Benedict Cumberbatch talks to Laura Harding about taking on the beloved character, The Grinch and how he juggled it with playing Doctor Strange and mastermind of Brexit Dominic Cummings, and why sometimes he doesn’t want to use his English accent.
To the outside observer, Benedict Cumberbatch has often seemed like a serious actor.
With roles such as Sherlock, Alan Turing in The Imitation Game and even Marvel’s Doctor Strange, many of his on-screen appearances have erred on the side of earnest.
But his latest part could not be more different – voicing Dr Seuss’s grouchy misanthrope in the new animated film The Grinch, about a bright green furry creature hell-bent on ruining Christmas.
“He’s just a fantastic, iconic character and he goes on a wonderful journey,” Cumberbatch, 42, says with a grin. “And it’s a very heartening Christmas story whilst being very amusingly anti-Christmas to a large extent.”
Most recently the famous curmudgeon was played by Jim Carrey in 2000’s How The Grinch Stole Christmas.
“Admittedly, he’s had a couple of outings, fantastic outings, but it’s been a while and this is an animation as opposed to a live action,” Cumberbatch points out.
Watching the 2018 film, you have to remind yourself it is a British star voicing the title character because of his convincing American accent. It’s a voice that is a million miles from the one Cumberbatch is speaking with today, bundled up against the brisk London chill in a chunky knit jumper, a thick moustache on his top lip in honour of the film he’s currently shooting about a Cold War spy.
“I think to begin with there was talk of me making him English and I was like, ‘No no no’, especially if the other characters are American because then it’s just the English bad guy,” he says. Also it’s just an iconically American character so I pushed for that for a little bit – but didn’t have to push that hard. Then I just started riffing and after about four or five sessions we were all like, ‘Ooh yes, that is it’.”
While the idea of an English baddie is less pervasive now than it might have been during his own childhood, Cumberbatch isn’t particularly interested in feeding that stereotype.
“It’s interesting, I was speaking to a linguist or a dialect coach about this and there is a lot of roundedness in the American sound. It’s very rich and warm and open and vowel-orientated and we are quite clipped,” he says. “We use a lot more consonants, there are more hard edges so I think culturally we are viewed as being a little meaner, a little sharper, using our heads rather than our hearts, and that manifests itself as the cliche of the English baddie, I think.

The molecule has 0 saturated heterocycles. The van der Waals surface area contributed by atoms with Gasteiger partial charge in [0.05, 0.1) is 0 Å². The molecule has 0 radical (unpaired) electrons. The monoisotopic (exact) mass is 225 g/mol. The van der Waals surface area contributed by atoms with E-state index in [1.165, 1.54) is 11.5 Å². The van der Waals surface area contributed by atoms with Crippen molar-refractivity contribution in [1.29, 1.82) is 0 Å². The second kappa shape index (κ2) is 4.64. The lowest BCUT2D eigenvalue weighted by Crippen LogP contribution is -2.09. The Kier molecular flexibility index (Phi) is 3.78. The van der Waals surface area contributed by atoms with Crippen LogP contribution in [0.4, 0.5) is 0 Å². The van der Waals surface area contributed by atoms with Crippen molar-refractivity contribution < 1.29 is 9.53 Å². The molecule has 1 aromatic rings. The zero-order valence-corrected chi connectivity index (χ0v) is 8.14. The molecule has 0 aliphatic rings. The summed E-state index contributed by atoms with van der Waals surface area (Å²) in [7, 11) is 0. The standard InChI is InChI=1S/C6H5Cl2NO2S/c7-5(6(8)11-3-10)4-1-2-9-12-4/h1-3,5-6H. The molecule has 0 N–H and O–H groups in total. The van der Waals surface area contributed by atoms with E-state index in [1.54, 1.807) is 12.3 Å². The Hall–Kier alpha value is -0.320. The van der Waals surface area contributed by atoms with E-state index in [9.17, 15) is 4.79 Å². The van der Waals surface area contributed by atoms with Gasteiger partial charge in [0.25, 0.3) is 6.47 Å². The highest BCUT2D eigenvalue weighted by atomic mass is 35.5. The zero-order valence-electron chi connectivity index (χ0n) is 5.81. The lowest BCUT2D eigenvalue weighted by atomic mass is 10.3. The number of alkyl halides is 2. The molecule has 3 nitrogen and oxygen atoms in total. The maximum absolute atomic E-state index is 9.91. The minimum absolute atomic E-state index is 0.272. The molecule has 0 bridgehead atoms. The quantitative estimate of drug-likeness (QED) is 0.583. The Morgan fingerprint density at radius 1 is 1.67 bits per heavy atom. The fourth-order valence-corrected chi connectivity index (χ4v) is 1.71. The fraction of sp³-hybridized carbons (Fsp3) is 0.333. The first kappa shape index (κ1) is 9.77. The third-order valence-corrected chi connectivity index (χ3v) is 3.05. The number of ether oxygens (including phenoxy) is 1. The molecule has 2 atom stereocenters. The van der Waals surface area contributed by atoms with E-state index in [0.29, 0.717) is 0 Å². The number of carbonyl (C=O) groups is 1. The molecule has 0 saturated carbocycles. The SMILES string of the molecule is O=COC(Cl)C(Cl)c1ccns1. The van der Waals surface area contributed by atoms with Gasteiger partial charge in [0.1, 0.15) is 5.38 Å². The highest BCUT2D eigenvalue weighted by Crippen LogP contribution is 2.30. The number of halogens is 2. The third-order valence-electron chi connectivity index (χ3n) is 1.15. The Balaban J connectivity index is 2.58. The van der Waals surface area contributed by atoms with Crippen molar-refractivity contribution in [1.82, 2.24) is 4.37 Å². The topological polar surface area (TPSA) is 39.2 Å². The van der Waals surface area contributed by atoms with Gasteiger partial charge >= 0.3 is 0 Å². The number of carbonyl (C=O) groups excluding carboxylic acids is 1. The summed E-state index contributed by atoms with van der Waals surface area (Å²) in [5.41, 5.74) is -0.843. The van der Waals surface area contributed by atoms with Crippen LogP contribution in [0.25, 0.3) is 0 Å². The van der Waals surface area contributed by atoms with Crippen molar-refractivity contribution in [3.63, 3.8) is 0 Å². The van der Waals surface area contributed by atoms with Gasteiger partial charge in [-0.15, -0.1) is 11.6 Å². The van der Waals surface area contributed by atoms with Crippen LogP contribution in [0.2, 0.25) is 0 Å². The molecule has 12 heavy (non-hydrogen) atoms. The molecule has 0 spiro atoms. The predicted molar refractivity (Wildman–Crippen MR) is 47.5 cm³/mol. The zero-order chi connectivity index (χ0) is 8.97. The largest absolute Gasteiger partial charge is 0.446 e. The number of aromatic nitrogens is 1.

“That is pseudo-intellectual guessing, that is not linguistic scientific fact but it holds a little bit as a theory. It’s interesting when people want you to do your own accent and I always question it a little bit, when it’s something as American as this. Even Doctor Strange, for a while, was going to be English. And I went, ‘Noooo, no, he’s an American doctor – he works in New York.’ He’s American, not English, in my opinion.”
Doctor Strange and The Grinch are more closely aligned than one might at first think because he was filming the superhero’s latest outing while also voicing the animation.
In fact, the project overlapped with a number of his other roles and the end product was the result of voice sessions over a period of two years.
“I came in to keep working on each segment as they completed the animation and then going back to enhance any new bits that had come in,” Cumberbatch says. “It is a bizarre experience. You’re in a room on your own, a recording studio. On the other side of the glass you’ve got the producer and director and a link to France where the great work of Illumination (the animation company behind the Despicable Me and Minions films) happens, where their studios are, and no other actors, and you’re performing scenes, just your lines on your own.
“Weirdly, it gives you a lot of freedom. You have to really put your imagination into the context and what the other people are going to be doing and you build a very close relationship with the director.”
The lengthy period of time meant he was frequently working on other projects when he was called to the studio, so he would dip in and out of the character.
“I was doing Avengers, Patrick Melrose, prep for Ironbark (the Cold War film that requires his bushy ‘tache), Brexit, a drama I did about Dominic Cummings and all of that, very different worlds to occupy to this,” he says.
“That is one of the fun things and I have always tried to foster that in my career, just the variety and the mad differences between what I choose to do, because it keeps me excited and engaged and surprised. This is no exception but it was very odd sometimes to come from playing the mastermind of Brexit to this.”
It is only now he is sitting down to discuss The Grinch that he is thinking about the significance Christmas films can have to young people, especially now he is the father of two young sons.
“That is something that is just dawning on me,” he says. “I thought this will be this season’s go-to. But hopefully it will be one of those ones that will be on telly. I hope it does because there is a lot of very good work in it. I say that very humbly.
“You do voiceover artists’ stuff in this and it’s fantastic and very creative, and sometimes you get to shift the script a little bit and influence the way he sounds and that is fantastic, but the real work is the animation and it’s just spell-binding. I just sat there going, ‘Wow, this is amazing and nothing to do with me in it’ – and I think it will last for a while.”
The Grinch was released in UK cinemas on 9th November.